He may be
trained as an architect, but his resume reads more like Mother Teresa's than Frank Gehry's. "My official job title is Eternal Optimist," says Cameron Sinclair, the co-founder and executive director of Architecture for Humanity. Since 1999, the organization has provided architectural solutions for global humanitarian crises, engaging the creative skills of more than 7,000 architects and designers worldwide.Sinclair, 33, is one of a new breed of visionary humanitarian, and the effects of his project are proving to be more far reaching than the structures themselves, shifting the trajectory of architecture toward a more collaborative and socially conscious process. "We're changing the dynamic of what it means to be an architect," says Sinclair in a distinguished-sounding British accent. "If you strip away all the ego in architecture … all we do is provide shelter. And if you can't do that, you can't call yourself an architect."
|The real motive: to design with pride, not pity.|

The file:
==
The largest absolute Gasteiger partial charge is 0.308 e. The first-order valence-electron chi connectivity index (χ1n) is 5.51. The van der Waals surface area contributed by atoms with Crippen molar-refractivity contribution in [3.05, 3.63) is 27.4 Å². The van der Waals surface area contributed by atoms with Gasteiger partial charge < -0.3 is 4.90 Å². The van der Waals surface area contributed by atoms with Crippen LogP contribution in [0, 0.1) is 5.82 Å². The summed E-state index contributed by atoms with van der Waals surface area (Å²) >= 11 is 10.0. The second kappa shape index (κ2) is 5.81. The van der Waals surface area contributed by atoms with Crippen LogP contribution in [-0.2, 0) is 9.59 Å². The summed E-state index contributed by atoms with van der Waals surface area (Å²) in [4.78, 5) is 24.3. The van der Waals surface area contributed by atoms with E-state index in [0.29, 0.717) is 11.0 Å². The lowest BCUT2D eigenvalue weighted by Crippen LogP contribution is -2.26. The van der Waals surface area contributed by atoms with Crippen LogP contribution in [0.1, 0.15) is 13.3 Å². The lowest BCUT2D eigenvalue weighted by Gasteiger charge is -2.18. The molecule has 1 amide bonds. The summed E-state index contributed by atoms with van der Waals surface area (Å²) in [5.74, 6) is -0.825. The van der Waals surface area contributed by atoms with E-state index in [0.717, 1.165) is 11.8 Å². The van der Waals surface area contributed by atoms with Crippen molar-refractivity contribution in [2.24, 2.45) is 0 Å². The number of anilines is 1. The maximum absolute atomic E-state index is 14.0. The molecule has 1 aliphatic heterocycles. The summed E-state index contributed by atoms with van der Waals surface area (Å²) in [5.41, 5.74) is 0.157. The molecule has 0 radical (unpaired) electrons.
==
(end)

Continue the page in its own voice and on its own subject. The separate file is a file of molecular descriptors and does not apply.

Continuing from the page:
While Sinclair isn't the first to combine architecture with humanitarian efforts, Architecture for Humanity demonstrates a commitment to using architecture to pose more comprehensive, long-term solutions to global problems. "Architecture should be used as a tool to improve the lives of clients and the community," he says, "and to address deeper, more systemic problems."A project in Tanzania-where mothers-to-be often die in labor while in transit to distant medical facilities-will serve as a training center for midwives in rural areas. A soccer field for girls and a mobile health clinic in South Africa will bring both recreation and a means to educate the community about HIV/AIDS prevention. Collaborative projects in the Gulf Coast are empowering citizens to rebuild their communities.This community-based process, in which there are no victims receiving charity, only clients and contributors, lies at the core of Sinclair's values. "We have tried to design with pride. That's the real motive: to design with pride and not pity."And now Sinclair is setting his sights even higher. Last year, he was awarded the prestigious TED prize, which grants each winner $100,000 to fulfill one world-changing "wish." Sinclair's was the Open Architecture Network, an open-source website on which architects can create, share, and implement sustainable and adaptable design solutions.The network, which launched in March at the 2007 TED Conference, has a simple mission: to generate design opportunities that will improve living standards for all. It plans to do this by offering an online database of plans and discussion on how to make architecture work for everyone. "The idea came from our frustration with working in different locations with different architects and not being able to share ideas and knowledge." In the decidedly proprietary field of architecture, such a cooperative approach is revolutionary-and Sinclair's ethos is as radical as it simple: "Any good idea," he says, "needs to be given away."